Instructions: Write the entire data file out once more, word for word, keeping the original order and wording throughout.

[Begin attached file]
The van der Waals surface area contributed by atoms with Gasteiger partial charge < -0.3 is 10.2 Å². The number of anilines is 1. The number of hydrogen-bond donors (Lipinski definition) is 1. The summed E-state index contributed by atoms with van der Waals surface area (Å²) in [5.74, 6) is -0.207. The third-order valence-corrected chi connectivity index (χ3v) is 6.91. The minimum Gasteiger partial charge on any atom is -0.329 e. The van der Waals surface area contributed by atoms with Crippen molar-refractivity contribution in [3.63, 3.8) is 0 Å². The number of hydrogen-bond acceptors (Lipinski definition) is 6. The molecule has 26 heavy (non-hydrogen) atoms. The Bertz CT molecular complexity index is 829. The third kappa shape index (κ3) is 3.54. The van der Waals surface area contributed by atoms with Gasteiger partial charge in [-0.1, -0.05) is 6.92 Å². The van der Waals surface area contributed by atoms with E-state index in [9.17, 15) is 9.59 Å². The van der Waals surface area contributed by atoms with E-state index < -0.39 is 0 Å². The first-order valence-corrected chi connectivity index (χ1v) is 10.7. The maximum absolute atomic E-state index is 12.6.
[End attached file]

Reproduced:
The van der Waals surface area contributed by atoms with Gasteiger partial charge < -0.3 is 10.2 Å². The number of anilines is 1. The number of hydrogen-bond donors (Lipinski definition) is 1. The summed E-state index contributed by atoms with van der Waals surface area (Å²) in [5.74, 6) is -0.207. The third-order valence-corrected chi connectivity index (χ3v) is 6.91. The minimum Gasteiger partial charge on any atom is -0.329 e. The van der Waals surface area contributed by atoms with Crippen molar-refractivity contribution in [3.63, 3.8) is 0 Å². The number of hydrogen-bond acceptors (Lipinski definition) is 6. The molecule has 26 heavy (non-hydrogen) atoms. The Bertz CT molecular complexity index is 829. The third kappa shape index (κ3) is 3.54. The van der Waals surface area contributed by atoms with Gasteiger partial charge in [-0.1, -0.05) is 6.92 Å². The van der Waals surface area contributed by atoms with E-state index in [9.17, 15) is 9.59 Å². The van der Waals surface area contributed by atoms with E-state index < -0.39 is 0 Å². The first-order valence-corrected chi connectivity index (χ1v) is 10.7. The maximum absolute atomic E-state index is 12.6.